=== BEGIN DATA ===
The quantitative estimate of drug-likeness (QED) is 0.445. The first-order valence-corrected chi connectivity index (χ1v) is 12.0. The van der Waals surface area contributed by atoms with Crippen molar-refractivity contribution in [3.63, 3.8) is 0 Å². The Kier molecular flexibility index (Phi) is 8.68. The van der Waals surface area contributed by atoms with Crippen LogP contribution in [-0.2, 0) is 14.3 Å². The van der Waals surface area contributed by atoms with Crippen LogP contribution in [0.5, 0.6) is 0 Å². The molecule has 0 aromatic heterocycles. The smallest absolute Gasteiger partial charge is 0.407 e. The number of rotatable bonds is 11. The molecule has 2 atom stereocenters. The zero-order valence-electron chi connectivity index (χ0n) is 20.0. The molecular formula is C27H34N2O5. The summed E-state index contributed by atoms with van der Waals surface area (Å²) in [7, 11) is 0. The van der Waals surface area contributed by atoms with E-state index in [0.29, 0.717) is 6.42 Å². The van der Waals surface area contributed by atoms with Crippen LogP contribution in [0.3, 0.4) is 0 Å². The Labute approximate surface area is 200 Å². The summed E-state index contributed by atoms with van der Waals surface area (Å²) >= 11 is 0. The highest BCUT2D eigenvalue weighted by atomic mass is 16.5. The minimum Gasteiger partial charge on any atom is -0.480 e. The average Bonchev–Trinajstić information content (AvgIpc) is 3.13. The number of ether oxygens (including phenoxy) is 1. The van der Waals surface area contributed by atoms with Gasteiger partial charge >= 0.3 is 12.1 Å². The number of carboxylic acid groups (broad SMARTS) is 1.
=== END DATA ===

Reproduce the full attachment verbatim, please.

The quantitative estimate of drug-likeness (QED) is 0.445. The first-order valence-corrected chi connectivity index (χ1v) is 12.0. The van der Waals surface area contributed by atoms with Crippen molar-refractivity contribution in [3.63, 3.8) is 0 Å². The Kier molecular flexibility index (Phi) is 8.68. The van der Waals surface area contributed by atoms with Crippen LogP contribution in [-0.2, 0) is 14.3 Å². The van der Waals surface area contributed by atoms with Crippen LogP contribution in [0.5, 0.6) is 0 Å². The molecule has 0 aromatic heterocycles. The smallest absolute Gasteiger partial charge is 0.407 e. The number of rotatable bonds is 11. The molecule has 2 atom stereocenters. The zero-order valence-electron chi connectivity index (χ0n) is 20.0. The molecular formula is C27H34N2O5. The summed E-state index contributed by atoms with van der Waals surface area (Å²) in [7, 11) is 0. The van der Waals surface area contributed by atoms with E-state index in [0.29, 0.717) is 6.42 Å². The van der Waals surface area contributed by atoms with Crippen LogP contribution in [0.3, 0.4) is 0 Å². The Labute approximate surface area is 200 Å². The summed E-state index contributed by atoms with van der Waals surface area (Å²) >= 11 is 0. The highest BCUT2D eigenvalue weighted by atomic mass is 16.5. The minimum Gasteiger partial charge on any atom is -0.480 e. The average Bonchev–Trinajstić information content (AvgIpc) is 3.13. The number of ether oxygens (including phenoxy) is 1. The van der Waals surface area contributed by atoms with Gasteiger partial charge >= 0.3 is 12.1 Å². The number of carboxylic acid groups (broad SMARTS) is 1.